1 September 2013 Edition
Tackling the core question
Between the Posts
There is more to change in Gaelic games than the rules
QUESTIONS are asked of us all in life. Everyone has to answer. With the gaze of more than 83,000 spectators fixed upon you, millions more viewing on TV, the answer you give is not easily going to be forgotten. Every player in Croke Park this September knows this.
Difficult questions have been asked of Gaelic games this year. The answers may not have been popular but who could have missed the ensuing debate? Ignited by a foul against Monaghan’s Conor McManus; fuelled by the impassioned response of Joe Brolly; and climaxing in wall-to-wall news comment about rules in Gaelic games.
One newspaper headline stands out: “Difficult to tackle issue of cynicism under current rules of the game.”
The headline referred to remarks by Tony Scullion, former Derry defender and member of the Football Review Committee:
“Any player that wouldn’t take a yellow card for their team is not playing as a team member. It’s as simple as that.”
Most prescient about this view is that it appeared in The Irish Times on Saturday 3 August. That evening, McManus was pulled to the ground. It was the accelerant for an inferno of opinion.
Enough has been written about what Seán Cavanagh did and what Joe Brolly said. Here’s my brief epilogue.
I know Joe Brolly and his family. They are Gaels of the greatest integrity. The passion, service and sincerity Joe has brought to Gaelic games and in his other endeavours in life is unimpeachable and indisputable. I don’t know Seán Cavanagh, except through his superb playing career. At half-time against Monaghan, he was compared to Jack O’Shea — he can’t then be recast as ‘Jack the Ripper’. In fact, Seán’s midfield style is one I’ve commended to my nephews in Tyrone and my own Antrim offspring. He ought to be a role model for others.
But when a 13-year-old dual player from Ardoyne asks his father “What’s a cynical foul?” it’s time to think. That’s why the remarks of Tony Scullion, and the many county players who have commented since then count. Many have condoned intentional fouling. Tacitly, the physical contact, even assault, necessary to bring down your opponent is being legitimised. Where then does this end?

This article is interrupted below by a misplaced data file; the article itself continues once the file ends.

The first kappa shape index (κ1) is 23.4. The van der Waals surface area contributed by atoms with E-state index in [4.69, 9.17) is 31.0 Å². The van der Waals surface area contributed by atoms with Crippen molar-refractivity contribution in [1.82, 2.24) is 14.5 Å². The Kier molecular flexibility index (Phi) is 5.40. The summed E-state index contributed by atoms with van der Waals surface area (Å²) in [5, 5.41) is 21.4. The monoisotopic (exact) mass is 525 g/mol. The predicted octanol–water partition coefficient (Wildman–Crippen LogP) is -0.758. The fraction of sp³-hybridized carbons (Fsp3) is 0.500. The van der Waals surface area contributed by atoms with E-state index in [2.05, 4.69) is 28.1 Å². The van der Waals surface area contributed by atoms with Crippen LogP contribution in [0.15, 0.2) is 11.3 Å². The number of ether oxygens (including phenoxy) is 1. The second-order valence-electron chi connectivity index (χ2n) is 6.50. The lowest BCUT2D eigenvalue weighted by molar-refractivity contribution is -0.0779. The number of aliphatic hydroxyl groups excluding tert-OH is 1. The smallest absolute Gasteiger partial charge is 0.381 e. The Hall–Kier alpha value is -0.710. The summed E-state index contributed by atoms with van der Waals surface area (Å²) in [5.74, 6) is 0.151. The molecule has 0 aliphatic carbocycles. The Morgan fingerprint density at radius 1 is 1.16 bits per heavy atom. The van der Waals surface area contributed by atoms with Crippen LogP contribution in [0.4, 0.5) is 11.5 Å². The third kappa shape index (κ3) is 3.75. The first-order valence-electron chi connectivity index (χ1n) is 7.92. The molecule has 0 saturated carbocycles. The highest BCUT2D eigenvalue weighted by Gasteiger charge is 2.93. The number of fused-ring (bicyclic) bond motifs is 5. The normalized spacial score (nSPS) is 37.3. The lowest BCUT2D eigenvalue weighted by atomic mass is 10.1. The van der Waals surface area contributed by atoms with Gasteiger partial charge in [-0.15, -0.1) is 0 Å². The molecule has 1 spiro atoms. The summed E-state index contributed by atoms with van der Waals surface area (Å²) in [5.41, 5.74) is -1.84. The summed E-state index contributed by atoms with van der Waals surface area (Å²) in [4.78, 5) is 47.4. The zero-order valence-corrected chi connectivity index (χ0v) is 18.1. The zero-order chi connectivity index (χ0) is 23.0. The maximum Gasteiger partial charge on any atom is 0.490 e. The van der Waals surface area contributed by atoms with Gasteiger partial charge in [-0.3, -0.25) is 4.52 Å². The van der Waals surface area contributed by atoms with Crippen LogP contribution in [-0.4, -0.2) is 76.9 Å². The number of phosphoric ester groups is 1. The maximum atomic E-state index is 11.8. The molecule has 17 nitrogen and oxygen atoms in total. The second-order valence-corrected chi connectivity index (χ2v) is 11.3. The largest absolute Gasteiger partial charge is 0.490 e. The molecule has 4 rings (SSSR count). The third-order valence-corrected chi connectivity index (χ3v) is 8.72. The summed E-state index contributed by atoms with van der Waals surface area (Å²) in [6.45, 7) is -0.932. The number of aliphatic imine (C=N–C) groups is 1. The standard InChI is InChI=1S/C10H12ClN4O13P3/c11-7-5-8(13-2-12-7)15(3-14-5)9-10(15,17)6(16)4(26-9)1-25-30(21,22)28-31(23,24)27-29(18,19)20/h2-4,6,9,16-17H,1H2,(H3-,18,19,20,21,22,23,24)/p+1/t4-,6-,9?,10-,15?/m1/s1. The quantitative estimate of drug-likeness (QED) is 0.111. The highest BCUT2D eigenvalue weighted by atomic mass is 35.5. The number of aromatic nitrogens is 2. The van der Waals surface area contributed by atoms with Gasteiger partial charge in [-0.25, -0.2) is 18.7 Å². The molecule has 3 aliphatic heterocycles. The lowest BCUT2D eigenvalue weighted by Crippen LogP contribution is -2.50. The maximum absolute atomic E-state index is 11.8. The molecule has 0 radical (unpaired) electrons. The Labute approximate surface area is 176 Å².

As the rain blew sideways through An Ghaeltacht one afternoon in August, my family and I visited the public library in Dungloe while on holidays. I found a copy of a doctoral thesis, ‘Towards a philosophy for legislation in Gaelic games’, by Dr Joe Lennon. He wrote that players are moulded by their games: they don’t just play them. Games form an intrinsic part of the socialisation and enculteration of people. No more so than in efforts by Michael Cusack and the founding members of Cumann Luthchleas Gael to define and distinguish Gaelic football and hurling: “They were designed to serve national ideals as much, if not more than, to provide competitions and the opportunities to be winners.”
Much attention is given to how Gaelic games are played and the adequacy of existing rules. That is not the core question. The question is whether the games we play are part of what we are; or we are part of the games we play. Gaelic coaches now receive training and accreditation with follow-up workshops. But there is a gaping hole concerning the ethics, ethos and intrinsic values of Gaelic games. As for players, training regimes focus on physical attributes and aptitudes, but what about attitudes and beliefs?
Recently, another good Gael, Jarlath Burns, reflectively wrote that change in Gaelic games needs to happen: “If I had my way, the sin bin would have been kept.” I agree with Jarlath. There’s a lot men can and should learn from women’s Gaelic football, which still has a ‘sin-bin’.
Other ideas are worthy of consideration by those who write the rules, including the penalty try/goal which is used in rugby and the significance of the captain in marshalling the discipline of players within the sport.
But there is more to change than amending rules.
It would be good to think that those who take to the field in Croke Park could and would be able to sing our national anthem. It would be nice to hear the chorus in the crowd continue to the very end of the song. How much would it say for our games if the team which is defeated gave a guard of honour to the victors on the day. Unthinkable?
When Antrim prevailed against Offaly in the All-Ireland hurling semi-final in 1989, Offaly’s hurlers provided a guard of honour in Croke Park at the final whistle.
The rules may define the games but the games must be more than the rules, especially our national games.
In the film Invictus, Nelson Mandela meets Springboks captain Francois Pienaar before the 1995 Rugby World Cup in South Africa to say: “This country is hungry for greatness.” So is ours.